Choose Wisely

 tl;dr – our game requires you to choose your weapon load carefully and utilize it selectively. Also, lasers are cool.

Blogging?! It’s been a while since we’ve done that. Unfortunately, I’ve been spending a good chunk of my time on administrative and legal issues, so the blogging and overall marketing has not received the nurturing love it deserves. But, I finally had a few minutes to put together some updates to share! There is a lot to talk about, but I figured this post should provide some updates on core gameplay elements. So, naturally, it will be about tank weapons – what else is more central to a tank game?*

Future Tank Weapons Theory (the class you wish you took in fake college)

While we’ve had the design principles written down for a while now, Austin has made great progress in the last few months coding this vision into reality. There are a couple things you need to know to understand our goals for the AOTW weapons system:

  • It is designed to make you upgrade your tank strategically between missions – taking into account upgrade delivery lag time.
  • The system forces you to play tactically, balancing between your chosen strategic focus and the realities of the mission at hand.
  • All tanks come equipped with both Primary and Secondary weapons types – the remainder of this post discusses only Primary weapons.

So, without further ado, let’s get to some concrete examples of Primary weapon types. After all, sometimes you may find yourself surrounded and in need of some firepower.

Surrounded

Give Me the Specs

Cannons: Future or not, it is our mostly humble opinion that any tank game worthy of the name has to have a classic cannon weapon.

Outbound Acid Cannon

In AOTW, your cannon is generally strongest against shields.

Acid in Action

But of course, this particular cannon shell also releases acid after hitting it’s target – because we wanted to have a bit of a fun twist. In the screenshot to the left, the enemy tank highlighted in green has been hit by a player’s acid cannon shell. Acid eats away enemy health for a limited time period.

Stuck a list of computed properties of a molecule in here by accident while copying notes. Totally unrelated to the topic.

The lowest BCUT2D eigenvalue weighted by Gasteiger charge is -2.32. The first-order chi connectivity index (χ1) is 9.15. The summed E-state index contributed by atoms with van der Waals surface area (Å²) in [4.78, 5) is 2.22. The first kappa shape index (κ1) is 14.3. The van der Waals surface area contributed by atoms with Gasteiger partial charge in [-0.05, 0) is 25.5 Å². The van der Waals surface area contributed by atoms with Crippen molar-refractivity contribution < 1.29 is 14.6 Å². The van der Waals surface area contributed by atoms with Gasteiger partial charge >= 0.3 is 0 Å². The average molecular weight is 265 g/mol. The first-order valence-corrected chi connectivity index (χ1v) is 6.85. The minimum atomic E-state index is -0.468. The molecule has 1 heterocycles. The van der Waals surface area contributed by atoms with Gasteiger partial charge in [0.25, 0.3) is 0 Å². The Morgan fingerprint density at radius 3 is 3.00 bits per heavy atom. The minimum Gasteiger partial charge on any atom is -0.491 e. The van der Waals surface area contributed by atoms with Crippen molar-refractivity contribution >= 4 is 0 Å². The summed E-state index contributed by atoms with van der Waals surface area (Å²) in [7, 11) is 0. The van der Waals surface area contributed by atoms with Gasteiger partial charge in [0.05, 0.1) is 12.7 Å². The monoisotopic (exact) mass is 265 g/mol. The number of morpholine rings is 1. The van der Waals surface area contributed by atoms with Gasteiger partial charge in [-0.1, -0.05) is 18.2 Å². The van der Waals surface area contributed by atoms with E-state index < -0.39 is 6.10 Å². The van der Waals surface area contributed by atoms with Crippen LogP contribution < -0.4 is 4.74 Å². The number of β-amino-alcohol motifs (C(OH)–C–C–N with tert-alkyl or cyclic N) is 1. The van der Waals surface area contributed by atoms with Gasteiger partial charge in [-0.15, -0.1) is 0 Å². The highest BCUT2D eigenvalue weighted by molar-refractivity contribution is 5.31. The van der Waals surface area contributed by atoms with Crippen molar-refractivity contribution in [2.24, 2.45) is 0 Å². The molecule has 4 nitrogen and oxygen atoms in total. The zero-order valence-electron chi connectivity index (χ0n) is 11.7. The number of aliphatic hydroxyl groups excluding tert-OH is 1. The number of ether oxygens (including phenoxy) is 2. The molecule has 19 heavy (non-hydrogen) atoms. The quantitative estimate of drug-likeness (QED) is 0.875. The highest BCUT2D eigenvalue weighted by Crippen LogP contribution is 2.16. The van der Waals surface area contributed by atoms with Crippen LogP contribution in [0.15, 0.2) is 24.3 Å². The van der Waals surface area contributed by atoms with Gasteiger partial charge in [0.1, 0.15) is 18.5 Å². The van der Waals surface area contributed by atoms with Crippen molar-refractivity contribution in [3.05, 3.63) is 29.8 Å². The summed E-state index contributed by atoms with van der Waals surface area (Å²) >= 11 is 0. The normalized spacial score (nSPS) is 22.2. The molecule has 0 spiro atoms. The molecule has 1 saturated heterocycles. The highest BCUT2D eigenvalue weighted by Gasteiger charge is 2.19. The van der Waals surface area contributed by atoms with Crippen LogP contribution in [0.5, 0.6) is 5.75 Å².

Lasers: While we try to incorporate classic tank elements, this is a science fiction game at heart. So, lasers. And let me tell you – coding the lasers has been a real exercise in self-denial and mental endurance. I know this because our developer Austin mutters about these things (usually consciously).

Laser v. Turret

Lasers are especially strong against enemy tank hulls, and less so against shields. As you can see in depleted yellow bar at top of screen, they also take a lot of heat energy. So, while they can kick ass, you’ve got to be careful not to just button mash or else you’ll find yourself sitting pretty in an overheated tank.

Laser Blast

Missiles: And, third we have missile weapons. Because why not. Missiles provide a great excuse for including more explosions, and also provide a great foundation for weapon variations. After all, who doesn’t love a good EMP target seeking missile?

Outbound Seeking EMP Missile

You are probably aware that missiles are not typically considered instruments of zen-like balance. But, in AOTW missiles take the middle road – equally effective against shields and hulls, but not as effective against either one as are the cannon or the laser.

EMP'd Turret

In the image to the right, you can also see that the enemy turret has been hit with an EMP Seeking Missile, meaning that it is temporarily immobilized. Immobilized enemies are grayed out and unable to return fire.

I’m Ready for an Insightful and Thought Provoking Conclusion

To draw an analogy to one of our greatest inspirations – in a very simple sense our weapons set up is kind of like the inverse of the Halo set up. When fighting the Covenant, you use energy weapons to take down their shields and then move in with the conventional lead based firepower. As I explained above, in AOTW you generally want to lead with the conventional guns and follow with the energy weapons. Nevertheless, we’ve always drawn a lot of inspiration from Halo in designing the AOTW weapon system.

We want players to be able to upgrade a tank that they find fun to play. But, we also want players to have to use multiple weapons and to have to use them at the right time. We want players to scan the horizon for different enemy types and make the quick mental weapon selection calculations. Perhaps the best way to sum up our philosophy is this: We think that our potential audience is smart, and we want to give them something that they can play intelligently while having a great time.


 

*Perhaps the one thing more core to game progress is the status of our fearless leader, Austin’s cat Reginald. He is well.